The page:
Setting a Bond in a Probation Revocation

By Allen, Texas Criminal Defense Lawyer Kyle T. Therrian
Office Number: (972) 562-7549
24 Hr Jail Release: (214) 403-6522

Sometimes probation takes a turn for the ugly. When it comes to determining how many or what kind of violations will trigger a revocation, it’s sometimes impossible to predict which straw will break the camel’s back. However, once that straw comes and a motion to revoke is filed, an arrest warrant will promptly follow. Obviously, one of the more immediate concerns of a person in this kind of situation is whether a bond will be set. The type of probation will dictate how a bond is set.

Deferred Adjudication (Motion to Adjudicate) – Bond Must Be Set

Simply put, a person placed on deferred adjudication probation has an absolute right to a bond in the event of a revocation. Technically, a person on deferred adjudication community supervision (“deferred adjudication”) who is alleged to have violated a term or condition of probation faces a “Motion to Adjudicate.” When a person is granted deferred adjudication, a judge does not make a determination of guilt and does not “adjudicate” the matter. This technicality is not only the reason we call it a “motion to adjudicate,” but also why the judge is required to set a bond in the event the State files such a motion. Our Constitution secures a “pre-trial” right to reasonable bail and our courts have interpreted pre-trial to be synonymous with pre-adjudication in this context.

In practice, when the judge signs the warrant he or she also determines a bond amount. Unfortunately, this doesn’t always happen which causes a arrested on a motion to adjudicate to be held without bond. This situation can be corrected by hiring an attorney to petition the judge to have a bond set.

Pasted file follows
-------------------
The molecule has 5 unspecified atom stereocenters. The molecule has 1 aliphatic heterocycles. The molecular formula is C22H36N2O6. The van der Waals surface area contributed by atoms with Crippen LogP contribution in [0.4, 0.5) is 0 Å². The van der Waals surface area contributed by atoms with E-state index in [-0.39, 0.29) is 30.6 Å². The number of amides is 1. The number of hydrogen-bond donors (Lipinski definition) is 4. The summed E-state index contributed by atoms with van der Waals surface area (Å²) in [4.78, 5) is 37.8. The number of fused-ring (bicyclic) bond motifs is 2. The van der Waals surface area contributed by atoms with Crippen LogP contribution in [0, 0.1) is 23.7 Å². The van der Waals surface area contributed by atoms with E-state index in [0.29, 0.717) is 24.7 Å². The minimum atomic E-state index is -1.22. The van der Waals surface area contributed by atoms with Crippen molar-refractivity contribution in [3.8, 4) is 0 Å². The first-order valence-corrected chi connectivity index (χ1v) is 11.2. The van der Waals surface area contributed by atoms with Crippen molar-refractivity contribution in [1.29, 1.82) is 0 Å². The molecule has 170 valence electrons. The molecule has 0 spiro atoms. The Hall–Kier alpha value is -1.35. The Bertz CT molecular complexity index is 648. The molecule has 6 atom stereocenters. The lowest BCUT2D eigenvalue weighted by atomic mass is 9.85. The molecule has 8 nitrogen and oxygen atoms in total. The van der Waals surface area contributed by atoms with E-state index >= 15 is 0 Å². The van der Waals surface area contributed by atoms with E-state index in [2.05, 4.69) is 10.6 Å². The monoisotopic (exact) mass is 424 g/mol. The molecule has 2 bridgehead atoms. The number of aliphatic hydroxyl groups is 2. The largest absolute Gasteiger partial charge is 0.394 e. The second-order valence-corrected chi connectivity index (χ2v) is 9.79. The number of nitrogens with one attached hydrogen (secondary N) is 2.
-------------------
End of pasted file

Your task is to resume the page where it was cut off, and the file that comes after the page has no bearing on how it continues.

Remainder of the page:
Straight or Regular Probation (Motion to Revoke) – Bond May Be Set

Unlike a person facing a motion to adjudicate, a person facing a motion to revoke has no right to a bond. In fact, most judges will not independently set a bond when a motion to revoke is filed. The distinction, again, is a technical one. By definition, a person on straight probation has been found guilty by a judge, convicted and sentenced to a specific jail sentence which was probated (suspended). In other words, the case is no longer in the “pre-trial” phase and the constitutional right to pre-trial bail no longer exists.

This doesn’t mean that a bond cannot be set. A bond may be set if an attorney can persuade the judge or reach an agreement with the prosecutor, but this can only happen after the individual has been arrested on the revocation motion and is in the custody of the county jail. The likelihood of this happening will usually depend upon the circumstances of the revocation, but many of our laws encourage the setting of a bond even for people facing a motion to adjudicate.

*Kyle Therrian is an attorney licensed to practice in the State of Texas. Nothing in this article is intended to be legal advice. For legal advice on any case you should contact an attorney directly.

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